Recapping Monday's blog, I discovered a new way to make Ghostkeeper 2, the sequel to my 1980 film Ghostkeeper. #2 was budgeted at just under $2 million, and at that, was difficult to finance.
What broke the budget barrier was the use of a Canon SLR that shoots HD video was well as it's primary purpose, that of a single lens reflex camera meant to shoot still photography. And it's small and extremely portable, meaning that you can film more in less time.
To put it simply; I can cut down a budget of $2 million to just under $500,000. Maybe even less. And come out with a product just as good, maybe even better.
But there are issues, as some would suggest.
The camera package would be far less than for a 35mm shoot or even the popular "RED" digital camera. For one thing, John (the DP) prefers to use a Nikon similar to the Canon 5D. With the Nikon he can use older Nikkor lenses, many of which are damn good lenses. And you can pick them up at really good prices.
Add to that the camera body, less than $2000, add the accessories and it's about a third of the price of a regular movie camera package. You could even add a spare body at that price.
But the issue is this;
While the technical advantage works for the camera package, as well as editing on Final Cut Pro (of which I can use), the "other" part of making the movie is labor. And the unions.
While we can cut the price of cameras, cutting weekly and day rates is another story. There's two ways to do this; first you just grab a dozen people and head out to the mountains and just shoot it. Fast and quiet, don't bring attention to yourself.
Second is a little harder; you talk to the unions and hope they give you a break.
One major note here; I'm talking about shooting in Canada, in the mountains. Shooting in LA is far easier, I could pick up a non-union crew at bargain-basement rates, maybe even a union person who needs a job for a few weeks.
The advantage here is that there's so many crew members in the L.A. area, that nobody is really going to bother with you, there's too much going on.
But Canada is a smaller crew base and it's harder to pull off. Union people have been known to protest non-union shoots to the point where they either hire union or leave.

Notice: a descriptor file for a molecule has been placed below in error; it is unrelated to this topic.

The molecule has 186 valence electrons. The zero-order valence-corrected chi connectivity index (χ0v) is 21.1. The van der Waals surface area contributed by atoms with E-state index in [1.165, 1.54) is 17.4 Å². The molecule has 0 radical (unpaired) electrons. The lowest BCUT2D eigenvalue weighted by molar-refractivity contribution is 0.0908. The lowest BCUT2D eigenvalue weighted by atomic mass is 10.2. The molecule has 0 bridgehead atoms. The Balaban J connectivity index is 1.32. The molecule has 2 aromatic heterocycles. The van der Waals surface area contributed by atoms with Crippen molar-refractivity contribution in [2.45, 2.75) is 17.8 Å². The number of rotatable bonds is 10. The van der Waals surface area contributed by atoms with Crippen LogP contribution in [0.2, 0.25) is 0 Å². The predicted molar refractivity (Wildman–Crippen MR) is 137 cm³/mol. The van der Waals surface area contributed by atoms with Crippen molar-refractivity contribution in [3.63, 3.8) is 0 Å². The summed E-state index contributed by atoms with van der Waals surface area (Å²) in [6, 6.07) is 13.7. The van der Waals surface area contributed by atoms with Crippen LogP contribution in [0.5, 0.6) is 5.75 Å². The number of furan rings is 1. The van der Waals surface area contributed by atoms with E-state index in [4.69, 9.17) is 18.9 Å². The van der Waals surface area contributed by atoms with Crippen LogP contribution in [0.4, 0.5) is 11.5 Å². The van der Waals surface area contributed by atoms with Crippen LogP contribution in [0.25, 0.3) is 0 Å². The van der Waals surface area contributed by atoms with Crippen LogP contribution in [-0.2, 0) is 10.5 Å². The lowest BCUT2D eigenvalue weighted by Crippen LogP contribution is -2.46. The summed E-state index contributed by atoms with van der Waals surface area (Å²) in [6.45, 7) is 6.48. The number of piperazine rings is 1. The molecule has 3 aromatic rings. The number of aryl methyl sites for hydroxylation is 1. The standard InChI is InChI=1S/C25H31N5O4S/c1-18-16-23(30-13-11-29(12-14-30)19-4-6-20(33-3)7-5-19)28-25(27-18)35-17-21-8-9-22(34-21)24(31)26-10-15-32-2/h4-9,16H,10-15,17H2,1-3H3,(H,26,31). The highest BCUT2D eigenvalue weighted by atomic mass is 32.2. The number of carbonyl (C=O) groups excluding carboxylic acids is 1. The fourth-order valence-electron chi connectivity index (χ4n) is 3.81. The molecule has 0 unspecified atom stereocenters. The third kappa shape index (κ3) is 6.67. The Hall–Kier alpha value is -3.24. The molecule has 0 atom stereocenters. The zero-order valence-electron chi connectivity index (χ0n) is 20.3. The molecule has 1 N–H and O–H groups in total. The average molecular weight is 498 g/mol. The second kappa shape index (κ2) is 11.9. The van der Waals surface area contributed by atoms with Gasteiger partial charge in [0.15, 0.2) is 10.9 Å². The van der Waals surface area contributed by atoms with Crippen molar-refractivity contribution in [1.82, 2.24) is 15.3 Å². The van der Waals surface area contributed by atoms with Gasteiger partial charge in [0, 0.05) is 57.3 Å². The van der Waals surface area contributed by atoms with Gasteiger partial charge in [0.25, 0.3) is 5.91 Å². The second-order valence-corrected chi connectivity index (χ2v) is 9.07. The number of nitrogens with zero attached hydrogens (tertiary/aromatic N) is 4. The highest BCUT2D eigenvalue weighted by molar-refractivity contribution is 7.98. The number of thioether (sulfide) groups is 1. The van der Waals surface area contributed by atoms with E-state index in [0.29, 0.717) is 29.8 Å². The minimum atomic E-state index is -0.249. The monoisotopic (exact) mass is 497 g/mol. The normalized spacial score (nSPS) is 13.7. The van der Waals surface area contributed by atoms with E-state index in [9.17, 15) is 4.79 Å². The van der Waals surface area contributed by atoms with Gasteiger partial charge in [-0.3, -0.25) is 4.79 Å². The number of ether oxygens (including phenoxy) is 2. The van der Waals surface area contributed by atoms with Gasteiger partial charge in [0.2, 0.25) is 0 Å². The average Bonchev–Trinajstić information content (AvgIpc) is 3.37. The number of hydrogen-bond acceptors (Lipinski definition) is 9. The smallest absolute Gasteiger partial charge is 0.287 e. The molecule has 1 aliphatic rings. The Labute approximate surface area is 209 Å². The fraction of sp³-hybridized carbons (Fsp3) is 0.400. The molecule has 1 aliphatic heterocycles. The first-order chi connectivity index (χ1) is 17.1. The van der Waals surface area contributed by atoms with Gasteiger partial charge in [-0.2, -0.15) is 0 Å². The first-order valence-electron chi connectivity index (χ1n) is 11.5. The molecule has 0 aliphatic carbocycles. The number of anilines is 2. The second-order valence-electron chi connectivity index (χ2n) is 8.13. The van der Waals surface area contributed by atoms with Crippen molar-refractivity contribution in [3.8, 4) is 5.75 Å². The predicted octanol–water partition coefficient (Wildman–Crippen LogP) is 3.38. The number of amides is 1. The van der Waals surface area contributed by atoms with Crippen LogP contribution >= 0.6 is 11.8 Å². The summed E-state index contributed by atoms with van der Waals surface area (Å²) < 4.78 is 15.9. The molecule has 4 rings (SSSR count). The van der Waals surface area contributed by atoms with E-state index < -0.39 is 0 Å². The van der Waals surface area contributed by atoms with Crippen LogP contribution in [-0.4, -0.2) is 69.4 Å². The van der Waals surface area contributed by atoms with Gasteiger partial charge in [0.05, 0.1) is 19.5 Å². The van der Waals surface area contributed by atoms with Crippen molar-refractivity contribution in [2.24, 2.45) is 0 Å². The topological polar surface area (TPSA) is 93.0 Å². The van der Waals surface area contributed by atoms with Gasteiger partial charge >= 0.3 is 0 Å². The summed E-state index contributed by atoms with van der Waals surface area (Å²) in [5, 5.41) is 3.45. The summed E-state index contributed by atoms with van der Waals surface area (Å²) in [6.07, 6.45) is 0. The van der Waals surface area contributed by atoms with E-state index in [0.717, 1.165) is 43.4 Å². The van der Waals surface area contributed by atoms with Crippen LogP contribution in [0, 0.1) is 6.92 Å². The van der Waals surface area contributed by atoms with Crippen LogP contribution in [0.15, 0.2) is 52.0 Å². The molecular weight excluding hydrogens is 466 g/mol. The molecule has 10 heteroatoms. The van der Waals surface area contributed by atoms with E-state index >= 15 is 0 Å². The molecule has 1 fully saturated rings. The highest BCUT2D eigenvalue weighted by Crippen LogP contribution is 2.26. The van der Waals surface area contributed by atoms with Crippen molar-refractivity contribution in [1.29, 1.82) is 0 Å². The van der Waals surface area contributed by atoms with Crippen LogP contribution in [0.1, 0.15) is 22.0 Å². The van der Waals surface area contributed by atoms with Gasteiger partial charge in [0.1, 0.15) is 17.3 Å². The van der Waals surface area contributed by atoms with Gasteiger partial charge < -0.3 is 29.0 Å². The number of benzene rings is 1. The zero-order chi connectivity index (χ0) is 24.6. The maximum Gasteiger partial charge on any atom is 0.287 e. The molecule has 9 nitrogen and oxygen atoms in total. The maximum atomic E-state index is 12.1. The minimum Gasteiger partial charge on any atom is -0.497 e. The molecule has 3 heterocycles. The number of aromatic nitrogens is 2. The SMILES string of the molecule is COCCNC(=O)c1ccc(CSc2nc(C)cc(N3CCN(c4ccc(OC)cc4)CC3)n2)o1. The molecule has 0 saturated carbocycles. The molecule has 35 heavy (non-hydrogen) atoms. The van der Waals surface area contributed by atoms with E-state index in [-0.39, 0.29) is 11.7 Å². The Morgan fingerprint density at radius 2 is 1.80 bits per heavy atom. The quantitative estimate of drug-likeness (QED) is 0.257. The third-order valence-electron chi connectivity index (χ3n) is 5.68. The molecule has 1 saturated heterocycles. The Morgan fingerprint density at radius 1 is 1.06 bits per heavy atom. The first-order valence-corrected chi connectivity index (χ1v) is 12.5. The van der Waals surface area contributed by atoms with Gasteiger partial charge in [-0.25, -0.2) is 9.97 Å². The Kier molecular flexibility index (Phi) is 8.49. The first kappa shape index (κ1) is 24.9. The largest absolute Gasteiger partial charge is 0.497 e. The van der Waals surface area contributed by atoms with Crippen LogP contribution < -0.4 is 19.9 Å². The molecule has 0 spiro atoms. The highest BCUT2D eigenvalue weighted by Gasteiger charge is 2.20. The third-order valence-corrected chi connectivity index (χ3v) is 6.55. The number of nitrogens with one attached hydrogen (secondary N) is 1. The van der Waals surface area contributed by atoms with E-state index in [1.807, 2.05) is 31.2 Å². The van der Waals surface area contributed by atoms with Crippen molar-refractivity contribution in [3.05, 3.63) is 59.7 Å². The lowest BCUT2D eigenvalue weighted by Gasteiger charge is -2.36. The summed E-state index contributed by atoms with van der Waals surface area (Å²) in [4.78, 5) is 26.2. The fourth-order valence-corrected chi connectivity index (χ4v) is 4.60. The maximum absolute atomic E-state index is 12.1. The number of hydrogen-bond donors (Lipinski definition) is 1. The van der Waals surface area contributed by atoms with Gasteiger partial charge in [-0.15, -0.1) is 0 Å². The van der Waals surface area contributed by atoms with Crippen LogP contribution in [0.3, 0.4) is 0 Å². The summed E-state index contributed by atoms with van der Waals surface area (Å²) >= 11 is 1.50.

Another point here for anyone who thinks we're taking advantage of people; our pay rates would be probably half of what union pays, but this goes for "above-the-line" also, meaning I get the same cut, in fact my cut would be lower than anyone else on the crew, and I would be doing three jobs, writing, directing and co-producing.
What would I get: Probably around $5000 for the whole thing, meaning months of working on the project, doing the budget on MMB, writing, directing and signing checks. But there's a catch here dictated by WGA. I will eventually get paid.
This matters if and when the movie is sold. Once it's sold, I have to be paid my minimum WGA writer's fee. But only if the film is sold. And only if it makes enough money for me to get some.
And this goes for the crew, who would also share in a portion of any sale, in accordance to what they were paid on the shoot. And they would have worked maybe 4 weeks at most.
Another factor also exists; some provinces in Canada are not getting as much movie production as a few years ago when the Canadian dollar was almost 65 cents. So now any movie that comes in is welcome and compromises can be had.
Unions can help, but you always have to be straight up with them, you can't pay the stars $100,000 and the gaffers $500 a week. But that makes sense.
I'll be up in the mountains next week and try to figure out how best too do this; there's other issues, even at a low budget. One big one is accomodation, food and per diems, which can kill a low budget production, 4 weeks on a shoot would easily take 25% of the budget.
To deal with this I would go back to the Hollywood of the 1940's and 50's wherein the studio would go on location for 2 weeks, shoot every exterior they could, then go back to the studio and built sets to shoot for 4, 5, 6 or more weeks. Thus I would spend maybe 5 days on location with a full crew, and pick-up shots with a minimum crew of 3 or 4.
While all this sounds like a lot of work, I really enjoy it, figuring out how to do the technical and logistical side while also remaining faithful to the story and the tone of the movie.
And there's the potential of working with the original 4 actors, one of which is 86 now, as well as the DP, John and a few others. All this after 32 years, it would be completing a circle.
But we'll see where this goes for 2012.